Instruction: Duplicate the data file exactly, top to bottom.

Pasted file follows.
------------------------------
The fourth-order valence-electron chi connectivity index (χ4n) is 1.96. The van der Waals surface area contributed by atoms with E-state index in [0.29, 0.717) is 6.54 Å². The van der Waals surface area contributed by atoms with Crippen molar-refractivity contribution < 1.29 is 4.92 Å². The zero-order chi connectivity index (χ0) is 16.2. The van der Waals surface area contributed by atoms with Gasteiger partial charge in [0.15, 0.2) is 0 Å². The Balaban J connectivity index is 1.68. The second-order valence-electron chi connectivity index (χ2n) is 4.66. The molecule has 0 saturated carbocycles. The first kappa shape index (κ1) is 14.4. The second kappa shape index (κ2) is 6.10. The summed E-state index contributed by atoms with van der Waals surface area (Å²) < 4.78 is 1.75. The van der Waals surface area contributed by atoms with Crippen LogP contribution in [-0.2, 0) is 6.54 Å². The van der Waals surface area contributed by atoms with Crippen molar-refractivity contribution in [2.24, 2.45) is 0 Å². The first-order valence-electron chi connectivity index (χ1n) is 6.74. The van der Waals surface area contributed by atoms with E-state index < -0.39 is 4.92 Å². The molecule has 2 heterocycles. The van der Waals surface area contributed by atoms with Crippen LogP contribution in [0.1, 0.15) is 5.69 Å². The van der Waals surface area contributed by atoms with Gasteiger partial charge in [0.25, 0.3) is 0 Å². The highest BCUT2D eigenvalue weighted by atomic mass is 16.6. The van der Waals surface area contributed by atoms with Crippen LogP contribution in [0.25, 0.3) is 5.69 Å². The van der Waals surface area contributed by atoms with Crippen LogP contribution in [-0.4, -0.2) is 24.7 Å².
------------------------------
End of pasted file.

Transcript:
The fourth-order valence-electron chi connectivity index (χ4n) is 1.96. The van der Waals surface area contributed by atoms with E-state index in [0.29, 0.717) is 6.54 Å². The van der Waals surface area contributed by atoms with Crippen molar-refractivity contribution < 1.29 is 4.92 Å². The zero-order chi connectivity index (χ0) is 16.2. The van der Waals surface area contributed by atoms with Gasteiger partial charge in [0.15, 0.2) is 0 Å². The Balaban J connectivity index is 1.68. The second-order valence-electron chi connectivity index (χ2n) is 4.66. The molecule has 0 saturated carbocycles. The first kappa shape index (κ1) is 14.4. The second kappa shape index (κ2) is 6.10. The summed E-state index contributed by atoms with van der Waals surface area (Å²) < 4.78 is 1.75. The van der Waals surface area contributed by atoms with Crippen LogP contribution in [-0.2, 0) is 6.54 Å². The van der Waals surface area contributed by atoms with Crippen molar-refractivity contribution in [2.24, 2.45) is 0 Å². The first-order valence-electron chi connectivity index (χ1n) is 6.74. The van der Waals surface area contributed by atoms with E-state index < -0.39 is 4.92 Å². The molecule has 2 heterocycles. The van der Waals surface area contributed by atoms with Crippen LogP contribution in [0.1, 0.15) is 5.69 Å². The van der Waals surface area contributed by atoms with Gasteiger partial charge in [0.25, 0.3) is 0 Å². The highest BCUT2D eigenvalue weighted by atomic mass is 16.6. The van der Waals surface area contributed by atoms with Crippen LogP contribution in [0.25, 0.3) is 5.69 Å². The van der Waals surface area contributed by atoms with Crippen LogP contribution in [-0.4, -0.2) is 24.7 Å².